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Kazuo Hara’s The Emperor's Naked Army Marches: Critical Movie Review

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One of the uses of film as a medium for communication that we discussed in this unit is a way to convey unrest and dissatisfaction of people in a political context. Specifically, through The Emperor’s Naked Army Marches On, the documentary depicted Okuzaki’s deep and violent frustration with the political sphere of the aftermath of Japan’s World War II campaign in New Guinea. He sought closure for the relatives of those who died in the war but attempted to do so through self-righteous aggression and falsehoods. This theme of violence also makes an appearance in Shin Gojira, where Godzilla, though in contrast unintentional, violently destroys Tokyo throughout the film. And finally, in Tell the Prime Minister, we did not see any manifestation of violence to the same degree, but the collective frustration of people is still depicted through the use of film. And yet we do not know if this lack of violence as reported in this film is entirely true for the protesting that took place in regard to the nuclear disaster in Fukushima.

This segues into a topic closely discussed in class in regard to Tell the Prime Minister and The Emperor’s Naked Army Marches On: the matter of how realistic and how fictional documentaries can be. Even though the point of documentaries is to depict something non-fictional, there are at least two main factors that interfere with that ideal of reality. For one, footage is edited, and, as we discussed, the director may have had a particular desire to depict an event a certain way, so certain sequences might have more of a focus while other pieces are left out, and the order of that sequence also influences the impact of a message. For another, the presence of the camera as well as the film crew most certainly interferes. Those being filmed might be more nervous or more inclined to overreact. And the crew, as we saw in The Emperor’s Naked Army Marches On, are forgotten by the viewer as being a part of the group in the room or area until a “fourth wall” is broken when the crew is asked to help stop Okuzaki from attacking Yamada, or when Okuzaki speaks to them directly in the footage. In the end, there is an interesting paradox in documentary film of fiction and reality, where the intention is reality but the result is still fictional.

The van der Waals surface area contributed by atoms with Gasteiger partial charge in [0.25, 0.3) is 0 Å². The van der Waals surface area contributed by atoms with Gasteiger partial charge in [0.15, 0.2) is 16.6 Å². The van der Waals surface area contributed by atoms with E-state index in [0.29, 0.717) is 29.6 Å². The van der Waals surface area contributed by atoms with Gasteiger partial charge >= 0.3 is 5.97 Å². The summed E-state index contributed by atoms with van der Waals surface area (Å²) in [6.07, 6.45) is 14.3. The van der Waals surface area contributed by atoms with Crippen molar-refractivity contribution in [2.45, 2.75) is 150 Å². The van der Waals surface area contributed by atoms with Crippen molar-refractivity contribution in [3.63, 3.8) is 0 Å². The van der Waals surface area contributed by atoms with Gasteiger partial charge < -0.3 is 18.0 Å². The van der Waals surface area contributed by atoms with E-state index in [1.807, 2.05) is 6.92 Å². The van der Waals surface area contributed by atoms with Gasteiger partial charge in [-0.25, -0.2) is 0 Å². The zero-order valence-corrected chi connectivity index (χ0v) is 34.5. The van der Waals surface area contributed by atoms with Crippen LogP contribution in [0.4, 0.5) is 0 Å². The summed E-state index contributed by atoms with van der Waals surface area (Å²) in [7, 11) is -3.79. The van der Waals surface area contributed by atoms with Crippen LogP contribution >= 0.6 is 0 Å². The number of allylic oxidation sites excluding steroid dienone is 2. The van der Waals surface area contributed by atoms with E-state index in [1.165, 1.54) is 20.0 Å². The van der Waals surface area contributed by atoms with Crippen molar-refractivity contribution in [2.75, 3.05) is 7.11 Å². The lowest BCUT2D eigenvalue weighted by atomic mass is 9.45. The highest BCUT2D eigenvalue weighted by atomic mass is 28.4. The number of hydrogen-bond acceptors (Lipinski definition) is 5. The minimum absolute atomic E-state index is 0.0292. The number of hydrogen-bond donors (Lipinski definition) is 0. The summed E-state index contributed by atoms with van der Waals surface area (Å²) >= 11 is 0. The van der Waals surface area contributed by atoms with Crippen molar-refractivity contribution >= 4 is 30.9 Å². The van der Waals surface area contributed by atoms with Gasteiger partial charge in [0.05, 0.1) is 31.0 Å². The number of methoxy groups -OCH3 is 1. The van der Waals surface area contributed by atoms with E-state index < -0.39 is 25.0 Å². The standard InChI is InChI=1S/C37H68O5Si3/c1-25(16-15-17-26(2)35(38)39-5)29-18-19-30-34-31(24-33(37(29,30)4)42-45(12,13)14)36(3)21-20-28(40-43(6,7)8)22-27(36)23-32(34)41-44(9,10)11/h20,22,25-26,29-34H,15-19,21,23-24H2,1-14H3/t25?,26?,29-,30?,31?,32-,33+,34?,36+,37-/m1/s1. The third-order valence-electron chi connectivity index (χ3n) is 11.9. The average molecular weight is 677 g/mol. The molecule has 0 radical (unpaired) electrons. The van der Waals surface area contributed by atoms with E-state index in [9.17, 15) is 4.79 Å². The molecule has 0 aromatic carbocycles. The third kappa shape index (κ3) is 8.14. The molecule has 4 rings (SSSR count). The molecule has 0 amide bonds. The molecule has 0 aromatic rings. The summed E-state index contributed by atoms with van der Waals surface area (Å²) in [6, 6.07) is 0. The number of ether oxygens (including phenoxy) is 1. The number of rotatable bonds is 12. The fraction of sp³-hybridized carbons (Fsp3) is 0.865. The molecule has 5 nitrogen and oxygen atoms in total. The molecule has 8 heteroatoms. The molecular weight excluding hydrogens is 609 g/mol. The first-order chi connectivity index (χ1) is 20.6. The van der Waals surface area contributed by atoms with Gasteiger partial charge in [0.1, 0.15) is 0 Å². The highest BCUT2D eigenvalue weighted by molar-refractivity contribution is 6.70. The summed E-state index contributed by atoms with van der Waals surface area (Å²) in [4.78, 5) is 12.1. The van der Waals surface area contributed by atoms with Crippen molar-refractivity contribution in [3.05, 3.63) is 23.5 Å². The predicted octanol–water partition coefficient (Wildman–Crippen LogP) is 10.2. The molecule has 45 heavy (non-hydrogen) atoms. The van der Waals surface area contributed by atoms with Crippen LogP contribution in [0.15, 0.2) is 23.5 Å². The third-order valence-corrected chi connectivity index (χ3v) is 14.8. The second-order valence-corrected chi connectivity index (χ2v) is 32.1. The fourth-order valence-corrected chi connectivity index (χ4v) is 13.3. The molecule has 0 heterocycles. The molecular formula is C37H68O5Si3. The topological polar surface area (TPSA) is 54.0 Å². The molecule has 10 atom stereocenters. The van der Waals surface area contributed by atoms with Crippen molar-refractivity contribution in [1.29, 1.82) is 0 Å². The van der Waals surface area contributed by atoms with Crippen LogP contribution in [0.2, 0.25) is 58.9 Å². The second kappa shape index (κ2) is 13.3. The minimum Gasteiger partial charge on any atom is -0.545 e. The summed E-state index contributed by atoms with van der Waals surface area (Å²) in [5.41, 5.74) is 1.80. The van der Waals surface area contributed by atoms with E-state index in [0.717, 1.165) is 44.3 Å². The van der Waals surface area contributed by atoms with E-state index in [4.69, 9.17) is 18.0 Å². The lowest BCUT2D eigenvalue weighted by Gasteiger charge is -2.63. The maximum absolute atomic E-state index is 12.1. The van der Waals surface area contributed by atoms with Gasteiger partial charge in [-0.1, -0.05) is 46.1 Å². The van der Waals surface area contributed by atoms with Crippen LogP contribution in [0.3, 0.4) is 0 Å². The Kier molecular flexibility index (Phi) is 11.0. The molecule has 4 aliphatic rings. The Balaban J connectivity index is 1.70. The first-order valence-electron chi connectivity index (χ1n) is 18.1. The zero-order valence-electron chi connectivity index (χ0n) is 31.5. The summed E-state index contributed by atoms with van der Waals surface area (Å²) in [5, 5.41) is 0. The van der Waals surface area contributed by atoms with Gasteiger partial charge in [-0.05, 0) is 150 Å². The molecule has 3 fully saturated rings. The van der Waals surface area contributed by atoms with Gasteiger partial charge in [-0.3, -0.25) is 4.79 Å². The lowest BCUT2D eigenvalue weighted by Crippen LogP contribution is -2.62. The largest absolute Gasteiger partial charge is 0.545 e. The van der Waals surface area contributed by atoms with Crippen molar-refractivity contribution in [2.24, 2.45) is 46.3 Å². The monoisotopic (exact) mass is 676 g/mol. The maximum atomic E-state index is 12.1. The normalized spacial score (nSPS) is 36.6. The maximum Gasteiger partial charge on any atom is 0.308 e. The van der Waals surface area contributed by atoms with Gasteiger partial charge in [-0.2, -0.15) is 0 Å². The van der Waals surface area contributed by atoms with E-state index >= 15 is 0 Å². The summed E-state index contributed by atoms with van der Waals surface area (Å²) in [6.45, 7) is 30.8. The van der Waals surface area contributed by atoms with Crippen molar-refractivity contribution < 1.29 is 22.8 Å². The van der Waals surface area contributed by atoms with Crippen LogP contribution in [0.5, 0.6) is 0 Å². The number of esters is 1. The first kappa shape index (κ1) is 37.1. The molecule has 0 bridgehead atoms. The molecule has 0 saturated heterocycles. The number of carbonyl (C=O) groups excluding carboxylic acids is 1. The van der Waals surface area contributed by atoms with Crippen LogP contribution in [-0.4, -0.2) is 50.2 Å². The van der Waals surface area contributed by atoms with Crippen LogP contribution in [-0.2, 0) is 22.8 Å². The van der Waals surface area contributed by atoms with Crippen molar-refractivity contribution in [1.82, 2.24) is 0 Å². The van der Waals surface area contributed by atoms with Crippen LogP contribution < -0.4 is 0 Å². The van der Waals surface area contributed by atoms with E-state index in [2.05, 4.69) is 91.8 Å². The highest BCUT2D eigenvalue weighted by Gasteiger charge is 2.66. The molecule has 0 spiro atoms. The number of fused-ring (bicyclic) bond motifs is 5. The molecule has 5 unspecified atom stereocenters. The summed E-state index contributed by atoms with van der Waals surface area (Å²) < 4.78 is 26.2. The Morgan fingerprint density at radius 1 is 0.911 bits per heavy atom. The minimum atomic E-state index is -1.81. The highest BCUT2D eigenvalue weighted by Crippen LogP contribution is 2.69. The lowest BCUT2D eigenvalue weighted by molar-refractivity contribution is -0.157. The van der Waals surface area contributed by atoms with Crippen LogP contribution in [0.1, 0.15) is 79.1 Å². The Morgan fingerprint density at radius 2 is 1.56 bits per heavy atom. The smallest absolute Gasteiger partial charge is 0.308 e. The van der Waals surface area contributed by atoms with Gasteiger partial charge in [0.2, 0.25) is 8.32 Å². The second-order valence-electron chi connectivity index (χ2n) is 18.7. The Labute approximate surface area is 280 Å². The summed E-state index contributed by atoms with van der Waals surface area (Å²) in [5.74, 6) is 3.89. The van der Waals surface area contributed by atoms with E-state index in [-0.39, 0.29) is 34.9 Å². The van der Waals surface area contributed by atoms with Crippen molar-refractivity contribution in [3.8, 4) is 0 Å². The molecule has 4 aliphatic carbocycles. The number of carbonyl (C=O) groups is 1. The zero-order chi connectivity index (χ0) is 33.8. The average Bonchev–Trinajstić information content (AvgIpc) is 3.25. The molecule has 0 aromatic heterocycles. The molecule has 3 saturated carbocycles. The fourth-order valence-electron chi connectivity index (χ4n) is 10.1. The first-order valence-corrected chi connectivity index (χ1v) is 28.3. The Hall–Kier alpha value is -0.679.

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Another interesting matter was the question of why Tokyo is typically chosen as a setting for Japanese films, in the same way as New York City or Washington, D.C., in many Hollywood films. These commonly used settings propose an intriguing notion of relatability for audiences. As discussed in class, perhaps viewers in the United States wouldn’t be able to relate as much to Godzilla destroying Tokyo. But if Godzilla, as seen in a recent Hollywood film adaptation, was destroying San Francisco, because that is a United States city, Americans may feel more of a personal impact. Furthermore, in that same vein, these cities can function almost as national icons in films, a sort of default to which viewers in that country can feel more of an impact of a film’s message. Regardless of the actual reason, proposals to reasons for this kind of setting choice gave rise to these fascinating opinions in class.

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